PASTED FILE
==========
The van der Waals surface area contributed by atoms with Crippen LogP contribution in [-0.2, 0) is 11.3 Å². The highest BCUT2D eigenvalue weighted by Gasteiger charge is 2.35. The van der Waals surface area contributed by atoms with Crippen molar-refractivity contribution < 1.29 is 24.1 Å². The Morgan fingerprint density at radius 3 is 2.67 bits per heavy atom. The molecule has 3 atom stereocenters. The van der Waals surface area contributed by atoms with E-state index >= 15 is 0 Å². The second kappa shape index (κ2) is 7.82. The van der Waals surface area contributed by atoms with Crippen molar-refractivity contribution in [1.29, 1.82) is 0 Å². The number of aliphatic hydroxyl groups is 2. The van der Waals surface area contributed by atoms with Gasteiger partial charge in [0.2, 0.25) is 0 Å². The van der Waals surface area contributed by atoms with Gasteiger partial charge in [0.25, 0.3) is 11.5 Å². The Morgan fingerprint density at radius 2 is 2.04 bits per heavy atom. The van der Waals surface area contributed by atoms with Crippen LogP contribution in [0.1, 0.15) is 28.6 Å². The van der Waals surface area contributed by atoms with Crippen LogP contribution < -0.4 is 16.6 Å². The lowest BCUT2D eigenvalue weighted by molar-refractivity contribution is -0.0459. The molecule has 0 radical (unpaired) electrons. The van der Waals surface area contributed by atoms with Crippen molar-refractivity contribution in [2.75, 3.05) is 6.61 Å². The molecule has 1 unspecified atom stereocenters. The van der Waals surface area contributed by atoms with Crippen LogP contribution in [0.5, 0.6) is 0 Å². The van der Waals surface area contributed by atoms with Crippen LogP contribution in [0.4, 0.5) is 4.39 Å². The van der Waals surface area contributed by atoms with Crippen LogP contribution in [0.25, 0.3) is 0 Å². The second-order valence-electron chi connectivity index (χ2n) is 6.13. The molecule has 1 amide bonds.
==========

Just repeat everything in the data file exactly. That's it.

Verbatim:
The van der Waals surface area contributed by atoms with Crippen LogP contribution in [-0.2, 0) is 11.3 Å². The highest BCUT2D eigenvalue weighted by Gasteiger charge is 2.35. The van der Waals surface area contributed by atoms with Crippen molar-refractivity contribution < 1.29 is 24.1 Å². The Morgan fingerprint density at radius 3 is 2.67 bits per heavy atom. The molecule has 3 atom stereocenters. The van der Waals surface area contributed by atoms with E-state index >= 15 is 0 Å². The second kappa shape index (κ2) is 7.82. The van der Waals surface area contributed by atoms with Crippen molar-refractivity contribution in [1.29, 1.82) is 0 Å². The number of aliphatic hydroxyl groups is 2. The van der Waals surface area contributed by atoms with Gasteiger partial charge in [0.2, 0.25) is 0 Å². The van der Waals surface area contributed by atoms with Gasteiger partial charge in [0.25, 0.3) is 11.5 Å². The Morgan fingerprint density at radius 2 is 2.04 bits per heavy atom. The van der Waals surface area contributed by atoms with Crippen LogP contribution in [0.1, 0.15) is 28.6 Å². The van der Waals surface area contributed by atoms with Crippen LogP contribution < -0.4 is 16.6 Å². The lowest BCUT2D eigenvalue weighted by molar-refractivity contribution is -0.0459. The molecule has 0 radical (unpaired) electrons. The van der Waals surface area contributed by atoms with Crippen molar-refractivity contribution in [2.75, 3.05) is 6.61 Å². The molecule has 1 unspecified atom stereocenters. The van der Waals surface area contributed by atoms with Crippen LogP contribution in [0.5, 0.6) is 0 Å². The van der Waals surface area contributed by atoms with Crippen LogP contribution in [0.4, 0.5) is 4.39 Å². The van der Waals surface area contributed by atoms with Crippen LogP contribution in [0.25, 0.3) is 0 Å². The second-order valence-electron chi connectivity index (χ2n) is 6.13. The molecule has 1 amide bonds.